I found an article about risk-taking in writing by Judy Reeve, posted on her website, and I encourage you to head over there and read the whole thing (along with plenty more useful articles on the writing process!). For now, I want to share a few paragraphs that really spoke to what I’m trying to figure out for myself:

"If you’re not willing to take risks, chances are your writing will be bland, shallow and boring. Even to yourself.

So, what does it mean, taking risks in your writing?

This is where you move out of safe, familiar territory, into something that feels a little dangerous. Risk-taking differs from individual to individual, so it’s difficult to say exactly what "taking risks” means. One writer’s risk is another’s walk in the woods. And another writer’s walk in the woods feels damned risky to a third.

Following are some of the ways it might feel when you are taking risks in your writing: Maybe your hands tremble and your handwriting gets a little out of control. Maybe while you’re writing, your breathing becomes shallow. Or you stop breathing completely. Sometimes you can tell when you’re taking risks because this is where the censor will step in: "Hey, you can’t write that.” Or the critic: "That’s certainly not a nice thing to write.” Or the editor: "You might want to be a little less specific there, maybe use words that aren’t quite so… well, graphic.” Hearing these voices can almost guarantee you’re working in risky territory.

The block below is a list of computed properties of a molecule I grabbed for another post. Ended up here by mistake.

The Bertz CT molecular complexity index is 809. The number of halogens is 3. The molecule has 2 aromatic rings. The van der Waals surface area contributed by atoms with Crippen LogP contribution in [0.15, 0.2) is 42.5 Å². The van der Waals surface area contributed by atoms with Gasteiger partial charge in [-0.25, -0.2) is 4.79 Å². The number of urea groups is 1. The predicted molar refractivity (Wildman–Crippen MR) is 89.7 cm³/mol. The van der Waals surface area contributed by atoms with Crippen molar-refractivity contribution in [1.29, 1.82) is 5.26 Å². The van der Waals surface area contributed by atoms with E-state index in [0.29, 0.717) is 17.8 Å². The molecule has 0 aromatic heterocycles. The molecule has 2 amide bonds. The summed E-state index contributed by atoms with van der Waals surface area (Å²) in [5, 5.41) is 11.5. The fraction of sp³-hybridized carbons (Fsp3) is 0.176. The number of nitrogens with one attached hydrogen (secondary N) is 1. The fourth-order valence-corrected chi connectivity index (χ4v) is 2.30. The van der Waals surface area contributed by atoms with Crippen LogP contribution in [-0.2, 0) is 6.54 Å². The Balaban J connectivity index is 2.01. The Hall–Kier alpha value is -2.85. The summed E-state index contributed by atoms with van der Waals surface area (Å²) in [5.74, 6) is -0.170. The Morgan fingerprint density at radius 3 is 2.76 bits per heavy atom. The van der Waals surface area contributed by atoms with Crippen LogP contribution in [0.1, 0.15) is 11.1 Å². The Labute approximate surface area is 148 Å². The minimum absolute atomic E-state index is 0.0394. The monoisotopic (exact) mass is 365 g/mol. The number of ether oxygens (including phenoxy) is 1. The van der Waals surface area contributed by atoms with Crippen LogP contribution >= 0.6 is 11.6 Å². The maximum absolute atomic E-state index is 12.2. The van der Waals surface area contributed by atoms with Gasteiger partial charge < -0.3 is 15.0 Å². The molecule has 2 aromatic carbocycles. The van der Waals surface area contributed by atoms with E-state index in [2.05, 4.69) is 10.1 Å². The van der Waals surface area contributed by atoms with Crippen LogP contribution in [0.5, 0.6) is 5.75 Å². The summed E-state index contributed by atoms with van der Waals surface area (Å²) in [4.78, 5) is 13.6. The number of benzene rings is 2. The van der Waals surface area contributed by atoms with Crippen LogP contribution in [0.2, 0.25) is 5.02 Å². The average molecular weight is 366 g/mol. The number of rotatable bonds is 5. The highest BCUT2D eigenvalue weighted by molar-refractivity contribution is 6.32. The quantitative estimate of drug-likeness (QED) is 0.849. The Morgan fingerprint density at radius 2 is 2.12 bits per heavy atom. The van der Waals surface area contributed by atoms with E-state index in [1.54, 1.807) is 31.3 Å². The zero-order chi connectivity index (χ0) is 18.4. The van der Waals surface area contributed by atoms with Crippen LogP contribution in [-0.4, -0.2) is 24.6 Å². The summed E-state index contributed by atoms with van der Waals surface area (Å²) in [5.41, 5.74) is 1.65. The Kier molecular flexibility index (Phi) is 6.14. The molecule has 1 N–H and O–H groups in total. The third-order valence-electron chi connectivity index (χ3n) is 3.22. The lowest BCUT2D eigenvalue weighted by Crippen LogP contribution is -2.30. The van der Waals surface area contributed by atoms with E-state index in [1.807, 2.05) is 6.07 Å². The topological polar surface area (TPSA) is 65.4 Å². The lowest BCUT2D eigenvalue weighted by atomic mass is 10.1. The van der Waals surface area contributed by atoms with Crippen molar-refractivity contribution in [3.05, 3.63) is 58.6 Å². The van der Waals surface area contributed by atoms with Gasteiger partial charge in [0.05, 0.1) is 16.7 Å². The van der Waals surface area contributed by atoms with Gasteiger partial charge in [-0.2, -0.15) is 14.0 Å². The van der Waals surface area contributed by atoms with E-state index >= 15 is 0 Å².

You may stop writing what you’re working on, or it may deviate off into some safer territory, meaningless details or worse, generalities. You may feel restless and want something – a cup of coffee, a cigarette (and you don’t even smoke), something to eat, anything to alter the direction of the writing and the way you feel.

Taking risks means telling the truth, whatever your truth is.”
***'s to taking risks and feeling uncomfortable during the writing process. Hopefully, in the end, it means a better book for everyone. Because that's what we're here to do, isn't it? Write the best book possible. And sticking with the same old, same old will never accomplish that.
May your risks be full of unexpected rewards, friends. :)

Booksbooksbooks! February Lookback Edition

Welcome to Booksbooksbooks, my new monthly look back at awesome books I've read & loved in the previous month. 
In the interest of time and being spoiler-free, I'll be posting my reading highlights with brief commentary on why I loved the book. Where possible, I'll post link to the books on GoodReads so that you can easily mark the ones you haven't read & want to as Want to Read.
Here we go!
1) Six of Crows -- Leigh Bardugo